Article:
In Honour of Mom

Panayiota (Jan. 26, 1931 - Mar. 31, 1999) Her long form English name was Patricia.  Canadians called her Pat;  it was Mrs. Savich, to the younger ones that loved her.  Her long form Greek name was Panayiota, and Pota for short.

She was an enthusiastic ball of affection, who took no guff from anyone, and had arms wide enough for everyone.  She was devoted, passionate, feisty and above all, loving.  She rode a roller coaster of emotional highs and lows most of her life, always (and unnecessarily), apologizing for this sweet and precious aspect of her humanity.

She was simply, beautiful.  On her tomb stone it reads, "Compassionate, Beautiful, Indomitable Soul".

She would have been 84 this year had she miraculously survived ALS.  In 2 months, it will be the 16th anniversary of her death.  And like every year, donating to ALS groups and to pALS is what I do to honour her memory.  I've blogged about this disease extensively.

This year, I wanted to do something a bit different.  I wanted to share with you, my family and friends, (and perhaps strangers that wandered on to this blog), songs that I had written almost 2 decades ago while mom was dying.

Grief brings out the most creative impulses.  Actually, writing these songs was therapy for me at that time.  Music heals in profound ways, and writing these songs was a way I desperately tried to come to terms with her dying process.  At that time, I was losing the most incredible, loving and sweetest woman I had ever known.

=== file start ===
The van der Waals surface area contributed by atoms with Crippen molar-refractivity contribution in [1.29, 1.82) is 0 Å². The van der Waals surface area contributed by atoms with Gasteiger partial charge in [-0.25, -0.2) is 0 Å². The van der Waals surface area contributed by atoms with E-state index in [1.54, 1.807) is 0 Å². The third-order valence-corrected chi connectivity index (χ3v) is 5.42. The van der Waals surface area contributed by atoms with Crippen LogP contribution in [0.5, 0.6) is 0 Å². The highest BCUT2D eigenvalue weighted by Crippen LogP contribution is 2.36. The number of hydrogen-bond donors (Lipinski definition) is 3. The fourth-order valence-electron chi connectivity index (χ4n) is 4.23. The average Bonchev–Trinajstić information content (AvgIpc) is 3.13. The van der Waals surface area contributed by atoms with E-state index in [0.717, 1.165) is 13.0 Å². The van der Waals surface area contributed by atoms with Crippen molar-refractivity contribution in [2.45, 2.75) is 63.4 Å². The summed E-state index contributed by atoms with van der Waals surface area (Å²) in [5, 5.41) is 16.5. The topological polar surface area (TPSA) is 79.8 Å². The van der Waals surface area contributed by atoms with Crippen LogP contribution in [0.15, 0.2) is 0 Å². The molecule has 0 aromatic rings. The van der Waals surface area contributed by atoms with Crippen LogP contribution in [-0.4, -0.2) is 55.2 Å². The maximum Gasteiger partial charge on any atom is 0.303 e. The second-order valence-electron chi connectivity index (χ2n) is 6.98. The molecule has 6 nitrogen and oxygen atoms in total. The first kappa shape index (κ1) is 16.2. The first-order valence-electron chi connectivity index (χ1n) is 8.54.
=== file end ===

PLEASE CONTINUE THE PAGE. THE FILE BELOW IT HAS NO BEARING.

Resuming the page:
I wrote over 30 songs, 3 of which were recorded.  It wasn't done professionally or anything.  After all, it was me playing the synthesizer/piano;  definitely very amateurish.  The recordings are kind of scratchy.  However, I was very, very lucky to get Gail Jenne, an exquisite Bulkley Valley songstress, to sing these songs.  Her daughter Taisa provided some of the harmonies.  I am indebted to them.  Thank you Gail and Taisa.

1.  Questions

This is a song I wrote, questioning the topic of death.  When was I suppose to hold on?  When was I suppose to let go?

Here are the words:  Questions

2.  An Angel Sat Down On My Bed

This is a song I wrote to comfort myself.  I wanted to believe that while mom journeyed toward death, she would find great comfort.

Here are the words:  An Angel Sat Down On My Bed

3.  Goodbye

This is a song I wrote when I knew that mom and I would have to part ways soon.

Here are the words:  Goodbye

I don't know how it works in the afterlife or if there even is one.  Some people claim that they know.  I don't.  However, I do know that our Spirit is eternal and I know that right in this present moment, mom lives in my heart, and that too, is eternal.

I love you.

EDITED TO ADD (Jan. 31/15):

Thank you so much for your responses to this blog, whether to me personally, or directly on this blog.  I'm blown away by your responses.  Much, much gratitude.

Paul Dwyer is a musician extraordinaire, and he finished writing a song after his friend died.  It is called "What a Day".

Take a listen.  I can actually feel my heart opening wider and wider and wider as more and more harmonies enter the song.  Beautiful!  Thanks Paul.  (You can click on the link above to hear it, or down below, where it's easier to see it).

Peter Savich is my brother, and he wrote a most moving tribute to mom 4 days after she died.  It is called, In Loving Memory of a Singular Woman.  And as I read it now again, after so long, I am filled with amazement at his raw honesty during a very challenging time in his life.  I am also filled with gratitude for his gift to his "church", and wanting to memorialize mom through gifting to the most important aspects of his life:  family and friends.  Thanks Pete.

EDITED TO ADD (Feb. 1/15)

Thanks also goes to Richard Jenne who recorded these 3 songs and compiled the instrumentation and vocals.